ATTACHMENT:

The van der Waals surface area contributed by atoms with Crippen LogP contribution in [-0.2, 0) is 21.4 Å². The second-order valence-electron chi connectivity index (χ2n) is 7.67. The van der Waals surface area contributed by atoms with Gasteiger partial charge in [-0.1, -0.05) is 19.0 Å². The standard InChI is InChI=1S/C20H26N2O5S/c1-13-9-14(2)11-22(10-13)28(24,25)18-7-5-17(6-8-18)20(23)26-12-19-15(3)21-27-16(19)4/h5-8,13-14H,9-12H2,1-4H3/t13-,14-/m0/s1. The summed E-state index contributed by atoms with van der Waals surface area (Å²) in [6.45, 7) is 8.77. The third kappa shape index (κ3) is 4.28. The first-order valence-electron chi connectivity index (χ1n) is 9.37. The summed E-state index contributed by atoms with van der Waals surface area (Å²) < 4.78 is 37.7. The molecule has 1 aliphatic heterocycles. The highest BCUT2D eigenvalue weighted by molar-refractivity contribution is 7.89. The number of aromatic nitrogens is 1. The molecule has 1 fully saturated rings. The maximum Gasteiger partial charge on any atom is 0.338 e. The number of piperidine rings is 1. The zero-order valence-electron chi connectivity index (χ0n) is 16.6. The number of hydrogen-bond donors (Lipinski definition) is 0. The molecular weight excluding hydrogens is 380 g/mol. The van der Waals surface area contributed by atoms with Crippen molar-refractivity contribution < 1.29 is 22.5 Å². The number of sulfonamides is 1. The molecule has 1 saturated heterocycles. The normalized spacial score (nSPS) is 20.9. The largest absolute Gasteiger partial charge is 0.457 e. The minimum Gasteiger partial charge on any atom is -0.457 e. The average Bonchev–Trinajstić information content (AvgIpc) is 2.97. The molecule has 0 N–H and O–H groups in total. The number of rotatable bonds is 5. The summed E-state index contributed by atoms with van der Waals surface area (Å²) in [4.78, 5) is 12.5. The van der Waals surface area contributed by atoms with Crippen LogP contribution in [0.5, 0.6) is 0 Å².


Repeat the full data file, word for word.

The van der Waals surface area contributed by atoms with Crippen LogP contribution in [-0.2, 0) is 21.4 Å². The second-order valence-electron chi connectivity index (χ2n) is 7.67. The van der Waals surface area contributed by atoms with Gasteiger partial charge in [-0.1, -0.05) is 19.0 Å². The standard InChI is InChI=1S/C20H26N2O5S/c1-13-9-14(2)11-22(10-13)28(24,25)18-7-5-17(6-8-18)20(23)26-12-19-15(3)21-27-16(19)4/h5-8,13-14H,9-12H2,1-4H3/t13-,14-/m0/s1. The summed E-state index contributed by atoms with van der Waals surface area (Å²) in [6.45, 7) is 8.77. The third kappa shape index (κ3) is 4.28. The first-order valence-electron chi connectivity index (χ1n) is 9.37. The summed E-state index contributed by atoms with van der Waals surface area (Å²) < 4.78 is 37.7. The molecule has 1 aliphatic heterocycles. The highest BCUT2D eigenvalue weighted by molar-refractivity contribution is 7.89. The number of aromatic nitrogens is 1. The molecule has 1 fully saturated rings. The maximum Gasteiger partial charge on any atom is 0.338 e. The number of piperidine rings is 1. The zero-order valence-electron chi connectivity index (χ0n) is 16.6. The number of hydrogen-bond donors (Lipinski definition) is 0. The molecular weight excluding hydrogens is 380 g/mol. The van der Waals surface area contributed by atoms with Crippen molar-refractivity contribution < 1.29 is 22.5 Å². The number of sulfonamides is 1. The molecule has 1 saturated heterocycles. The normalized spacial score (nSPS) is 20.9. The largest absolute Gasteiger partial charge is 0.457 e. The minimum Gasteiger partial charge on any atom is -0.457 e. The average Bonchev–Trinajstić information content (AvgIpc) is 2.97. The molecule has 0 N–H and O–H groups in total. The number of rotatable bonds is 5. The summed E-state index contributed by atoms with van der Waals surface area (Å²) in [4.78, 5) is 12.5. The van der Waals surface area contributed by atoms with Crippen LogP contribution in [0.5, 0.6) is 0 Å².